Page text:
Red Hat drops Xen from RHEL

Red Hat's beta release of RHEL 6.0 adds cloud-friendly features and removes Xen

With Wednesday's beta release of its flagship operating system, Red Hat Enterprise Linux (RHEL), Red Hat has added a number of new capabilities that should help data centers better support virtualization and cloud computing.

RHEL 6.0 will also have at least one less feature as well. This will be the first version of the OS not to include the Xen hypervisor. Instead the company plans to focus its virtualization efforts around the kernel-based Virtual Machine (KVM), said Tim Burke, Red Hat vice president of platform engineering.

For RHEL 6, "Virtualization has been a key focus, as has providing infrastructure that will be part of our cloud services," Burke said.

To help in cloud deployments, the RHEL 6 OS has the ability to dynamically allocate kernel data structures. "This will allow cloud service providers to give better service-level agreements," Burke said. As virtual machines are loaded on to the OS, the administrator can specify how much memory, how many processing cycles and how much network bandwidth can be allotted to each machine.

Another new addition is the Completely Fair Scheduler (CFS), which "more dynamically balances the workloads among the tasks," distributing the CPU resources more evenly across all the applications. Borrowing techniques from Red Hat's software for running latency-intolerant services, it also does a more sophisticated job of scheduling high-priority processes over low-priority ones, Burke said.

Power savings features have been added. The timing infrastructure has been reorganized as well, and uses something called the tickless kernel enhancement. Previously, the kernel would interrupt the CPU 1,000 times per second to take a time measurement, which prevented the CPU going into power-saving sleep mode. The tickless kernel feature relies instead on hardware-based timers, allowing the CPU to go to sleep in those periods when there are no other chores to complete.

The file systems space has been revamped for larger data sets. This is the first version of RHEL to use ext4 as the default file system. (Formerly it used ext3.) RHEL can now run file systems of up to 16 terabytes. The new file system also runs file system checks much more speedily, which means faster recovery times after unclean shutdowns. For really big data sets, RHEL also includes an option to upgrade to SGI's XFS file system, which can scale to 128 terabytes.

With Red Hat's emphasis on supporting cloud computing, the company's decision to drop Xen may seem surprising. But over the past few years, Red Hat has increasingly thrown its support behind KVM. In 2008, the company purchased virtualization software provider Qumranet, whose developers pioneered much of the early KVM work.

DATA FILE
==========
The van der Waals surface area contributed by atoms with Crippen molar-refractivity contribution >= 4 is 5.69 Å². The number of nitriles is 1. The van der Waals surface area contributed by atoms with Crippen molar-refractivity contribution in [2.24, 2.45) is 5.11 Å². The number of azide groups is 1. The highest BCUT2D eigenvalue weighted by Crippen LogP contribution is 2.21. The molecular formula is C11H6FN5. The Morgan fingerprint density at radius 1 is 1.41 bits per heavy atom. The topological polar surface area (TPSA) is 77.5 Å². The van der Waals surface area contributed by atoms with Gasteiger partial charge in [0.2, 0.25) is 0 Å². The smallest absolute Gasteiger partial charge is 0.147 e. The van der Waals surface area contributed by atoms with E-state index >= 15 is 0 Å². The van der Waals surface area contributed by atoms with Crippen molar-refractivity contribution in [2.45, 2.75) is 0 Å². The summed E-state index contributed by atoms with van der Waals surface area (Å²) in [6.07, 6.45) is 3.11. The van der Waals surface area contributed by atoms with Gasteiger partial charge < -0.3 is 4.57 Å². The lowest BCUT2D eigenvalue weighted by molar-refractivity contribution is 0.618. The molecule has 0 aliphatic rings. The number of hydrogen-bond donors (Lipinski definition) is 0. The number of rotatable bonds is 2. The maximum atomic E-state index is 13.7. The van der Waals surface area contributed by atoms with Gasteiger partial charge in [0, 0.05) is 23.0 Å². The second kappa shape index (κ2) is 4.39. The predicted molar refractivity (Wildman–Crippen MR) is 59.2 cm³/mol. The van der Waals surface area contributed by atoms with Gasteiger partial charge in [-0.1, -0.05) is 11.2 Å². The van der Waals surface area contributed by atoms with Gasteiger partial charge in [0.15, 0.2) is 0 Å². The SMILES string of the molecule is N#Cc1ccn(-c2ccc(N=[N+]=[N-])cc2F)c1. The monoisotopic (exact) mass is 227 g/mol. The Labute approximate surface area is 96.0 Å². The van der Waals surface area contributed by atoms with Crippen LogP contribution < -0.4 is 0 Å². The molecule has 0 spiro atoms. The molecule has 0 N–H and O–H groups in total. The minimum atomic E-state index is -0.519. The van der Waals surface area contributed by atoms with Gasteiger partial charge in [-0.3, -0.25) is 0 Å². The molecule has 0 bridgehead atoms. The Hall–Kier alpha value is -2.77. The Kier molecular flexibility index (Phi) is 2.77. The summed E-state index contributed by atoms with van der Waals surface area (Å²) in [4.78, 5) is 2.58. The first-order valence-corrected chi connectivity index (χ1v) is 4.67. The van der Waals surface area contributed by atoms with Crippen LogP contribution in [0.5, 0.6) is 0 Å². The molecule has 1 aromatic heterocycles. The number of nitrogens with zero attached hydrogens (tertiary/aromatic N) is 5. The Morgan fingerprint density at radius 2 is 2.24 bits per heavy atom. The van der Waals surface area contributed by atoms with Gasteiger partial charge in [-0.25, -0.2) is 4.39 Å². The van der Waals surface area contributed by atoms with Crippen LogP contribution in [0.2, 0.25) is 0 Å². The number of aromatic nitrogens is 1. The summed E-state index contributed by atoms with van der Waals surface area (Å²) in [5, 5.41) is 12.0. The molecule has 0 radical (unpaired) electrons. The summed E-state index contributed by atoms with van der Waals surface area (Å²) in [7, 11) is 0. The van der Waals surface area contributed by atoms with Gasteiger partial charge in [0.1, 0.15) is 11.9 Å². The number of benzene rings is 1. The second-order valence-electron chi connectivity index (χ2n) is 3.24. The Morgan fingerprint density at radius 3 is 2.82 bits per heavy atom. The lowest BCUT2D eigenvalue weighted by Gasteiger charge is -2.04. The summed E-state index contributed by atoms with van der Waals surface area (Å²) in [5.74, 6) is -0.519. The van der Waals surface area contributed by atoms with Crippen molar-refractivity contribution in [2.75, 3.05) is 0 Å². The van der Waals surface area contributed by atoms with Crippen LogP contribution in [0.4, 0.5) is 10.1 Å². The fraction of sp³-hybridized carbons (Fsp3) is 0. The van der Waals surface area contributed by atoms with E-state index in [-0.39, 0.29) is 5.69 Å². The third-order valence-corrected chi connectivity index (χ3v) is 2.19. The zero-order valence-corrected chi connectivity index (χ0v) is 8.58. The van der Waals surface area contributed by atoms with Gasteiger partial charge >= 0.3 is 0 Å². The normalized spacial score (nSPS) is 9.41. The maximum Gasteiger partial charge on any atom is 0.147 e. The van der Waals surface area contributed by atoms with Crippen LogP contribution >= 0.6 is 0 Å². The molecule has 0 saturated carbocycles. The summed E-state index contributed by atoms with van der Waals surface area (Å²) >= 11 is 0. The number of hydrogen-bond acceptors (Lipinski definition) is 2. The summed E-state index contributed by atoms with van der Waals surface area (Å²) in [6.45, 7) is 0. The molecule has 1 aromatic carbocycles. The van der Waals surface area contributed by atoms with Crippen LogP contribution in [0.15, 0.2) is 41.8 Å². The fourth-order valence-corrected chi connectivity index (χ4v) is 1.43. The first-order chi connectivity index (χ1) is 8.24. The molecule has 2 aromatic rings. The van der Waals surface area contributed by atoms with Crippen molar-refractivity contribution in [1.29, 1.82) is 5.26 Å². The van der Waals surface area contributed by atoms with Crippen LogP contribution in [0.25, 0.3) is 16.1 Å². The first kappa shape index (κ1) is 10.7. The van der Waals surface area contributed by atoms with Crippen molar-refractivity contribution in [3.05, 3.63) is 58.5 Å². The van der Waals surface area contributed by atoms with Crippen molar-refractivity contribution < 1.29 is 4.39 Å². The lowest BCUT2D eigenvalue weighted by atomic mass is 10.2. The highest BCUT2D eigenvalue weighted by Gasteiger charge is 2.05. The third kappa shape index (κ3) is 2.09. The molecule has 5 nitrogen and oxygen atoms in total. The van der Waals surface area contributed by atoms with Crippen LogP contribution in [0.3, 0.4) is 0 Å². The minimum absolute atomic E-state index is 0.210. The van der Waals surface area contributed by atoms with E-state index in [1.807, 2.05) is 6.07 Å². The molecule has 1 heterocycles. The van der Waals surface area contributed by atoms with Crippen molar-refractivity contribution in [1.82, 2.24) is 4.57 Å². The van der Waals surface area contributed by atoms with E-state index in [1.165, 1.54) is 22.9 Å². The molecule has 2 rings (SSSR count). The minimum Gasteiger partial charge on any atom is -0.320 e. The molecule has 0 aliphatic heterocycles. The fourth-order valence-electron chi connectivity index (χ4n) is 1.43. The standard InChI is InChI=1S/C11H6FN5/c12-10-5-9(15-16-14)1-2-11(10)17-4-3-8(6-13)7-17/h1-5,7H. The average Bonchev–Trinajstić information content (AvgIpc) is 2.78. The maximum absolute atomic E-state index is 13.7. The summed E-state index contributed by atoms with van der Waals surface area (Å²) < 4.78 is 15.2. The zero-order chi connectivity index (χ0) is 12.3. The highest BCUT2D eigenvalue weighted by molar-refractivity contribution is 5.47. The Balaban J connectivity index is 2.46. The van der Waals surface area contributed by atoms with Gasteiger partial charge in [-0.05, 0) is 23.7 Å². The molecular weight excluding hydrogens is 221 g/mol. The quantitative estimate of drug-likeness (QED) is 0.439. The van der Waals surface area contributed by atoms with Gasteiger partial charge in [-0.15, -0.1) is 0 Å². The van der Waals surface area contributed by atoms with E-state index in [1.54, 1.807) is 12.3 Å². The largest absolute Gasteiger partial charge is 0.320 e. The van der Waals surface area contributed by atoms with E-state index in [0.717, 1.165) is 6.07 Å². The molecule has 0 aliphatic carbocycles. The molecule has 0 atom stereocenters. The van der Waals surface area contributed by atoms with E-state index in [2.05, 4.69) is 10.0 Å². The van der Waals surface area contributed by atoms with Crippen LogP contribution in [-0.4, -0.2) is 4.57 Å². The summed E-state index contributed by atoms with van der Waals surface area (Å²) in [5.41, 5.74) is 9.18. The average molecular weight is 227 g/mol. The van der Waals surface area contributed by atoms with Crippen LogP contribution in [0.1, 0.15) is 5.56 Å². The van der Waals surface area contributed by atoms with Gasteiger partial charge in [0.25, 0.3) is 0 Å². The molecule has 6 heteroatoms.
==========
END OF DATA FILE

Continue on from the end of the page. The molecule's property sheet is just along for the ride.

Burke said that one of the reasons Xen was dropped is that the company was duplicating a lot of effort in maintaining two hypervisors, a job that requires an increasing amount of energy. For instance, Intel added some virtualization support capabilities in its just-released Nehalem server processor, but these capabilities required some modifications in both sets of software.

Simon Crosby, a co-founder of XenSource and currently Citrix's chief technology officer for platform software, said that he wasn't surprised by Red Hat's decision to drop Xen. (In 2007 Citrix acquired XenSource and now offers commercially supported versions of the open-source Xen hypervisor.) It makes sense to only support one code base, and Red Hat has not contributed to the Xen code base for several years.

Crosby also noted that, with Xen, Red Hat did not have much luck in marketing virtualization.

"Red Hat has been lousy at enterprise virtualization. They failed at bringing Xen to the market. Now they're five years behind the rest of the community," Crosby said.

Crosby also noted that Red Hat's embrace of KVM goes in an opposite direction of others in the server-based virtualization market, notably Citrix and VMware. Both of those companies are embracing low-level virtual infrastructure, in which all the roles of the server are virtualized. In contrast, KVM relies on the OS kernel, and will only run Linux-based virtual machines. "It's a Linux-first mentality," Crosby said.

In any case, the move to KVM will necessitate some work on the part of current RHEL users to move their Xen virtual machines over to KVM ones (or require them to install Xen separately). "If you want to run RHEL 5 Xen guests on RHEL 6, you have to run a migration conversion tool on the guest," Burke said.

Burke did not disclose the final shipment date of RHEL 6, though it would be in a matter of months, he said.

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